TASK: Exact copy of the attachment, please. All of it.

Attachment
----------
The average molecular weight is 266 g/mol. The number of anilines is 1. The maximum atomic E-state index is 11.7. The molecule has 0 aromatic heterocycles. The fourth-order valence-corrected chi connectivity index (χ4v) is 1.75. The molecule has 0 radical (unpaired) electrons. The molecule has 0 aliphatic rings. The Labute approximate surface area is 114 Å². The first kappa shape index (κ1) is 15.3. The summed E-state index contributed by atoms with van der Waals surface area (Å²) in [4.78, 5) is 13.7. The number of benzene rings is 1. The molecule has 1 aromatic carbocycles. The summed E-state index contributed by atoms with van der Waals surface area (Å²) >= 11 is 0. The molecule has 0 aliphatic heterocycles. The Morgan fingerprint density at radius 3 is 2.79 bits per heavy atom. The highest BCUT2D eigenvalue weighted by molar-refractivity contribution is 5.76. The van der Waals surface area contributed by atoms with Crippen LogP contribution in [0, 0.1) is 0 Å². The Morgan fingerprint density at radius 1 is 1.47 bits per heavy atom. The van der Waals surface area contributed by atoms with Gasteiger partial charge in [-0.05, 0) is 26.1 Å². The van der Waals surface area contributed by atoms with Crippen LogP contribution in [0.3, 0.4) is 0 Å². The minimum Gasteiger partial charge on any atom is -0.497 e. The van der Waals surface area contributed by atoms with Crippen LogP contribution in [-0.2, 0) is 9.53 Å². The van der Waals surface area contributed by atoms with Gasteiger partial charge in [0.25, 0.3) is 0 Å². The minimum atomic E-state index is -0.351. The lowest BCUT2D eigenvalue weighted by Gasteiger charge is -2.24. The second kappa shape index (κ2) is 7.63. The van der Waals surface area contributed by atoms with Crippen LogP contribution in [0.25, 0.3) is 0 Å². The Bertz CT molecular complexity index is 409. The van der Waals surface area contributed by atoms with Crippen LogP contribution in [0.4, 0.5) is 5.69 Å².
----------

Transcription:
The average molecular weight is 266 g/mol. The number of anilines is 1. The maximum atomic E-state index is 11.7. The molecule has 0 aromatic heterocycles. The fourth-order valence-corrected chi connectivity index (χ4v) is 1.75. The molecule has 0 radical (unpaired) electrons. The molecule has 0 aliphatic rings. The Labute approximate surface area is 114 Å². The first kappa shape index (κ1) is 15.3. The summed E-state index contributed by atoms with van der Waals surface area (Å²) in [4.78, 5) is 13.7. The number of benzene rings is 1. The molecule has 1 aromatic carbocycles. The summed E-state index contributed by atoms with van der Waals surface area (Å²) >= 11 is 0. The molecule has 0 aliphatic heterocycles. The Morgan fingerprint density at radius 3 is 2.79 bits per heavy atom. The highest BCUT2D eigenvalue weighted by molar-refractivity contribution is 5.76. The van der Waals surface area contributed by atoms with Crippen LogP contribution in [0, 0.1) is 0 Å². The Morgan fingerprint density at radius 1 is 1.47 bits per heavy atom. The van der Waals surface area contributed by atoms with Gasteiger partial charge in [-0.05, 0) is 26.1 Å². The van der Waals surface area contributed by atoms with Crippen LogP contribution in [0.3, 0.4) is 0 Å². The minimum Gasteiger partial charge on any atom is -0.497 e. The van der Waals surface area contributed by atoms with Crippen LogP contribution in [-0.2, 0) is 9.53 Å². The van der Waals surface area contributed by atoms with Gasteiger partial charge in [0.25, 0.3) is 0 Å². The minimum atomic E-state index is -0.351. The lowest BCUT2D eigenvalue weighted by Gasteiger charge is -2.24. The second kappa shape index (κ2) is 7.63. The van der Waals surface area contributed by atoms with Crippen LogP contribution in [0.25, 0.3) is 0 Å². The Bertz CT molecular complexity index is 409. The van der Waals surface area contributed by atoms with Crippen LogP contribution in [0.4, 0.5) is 5.69 Å².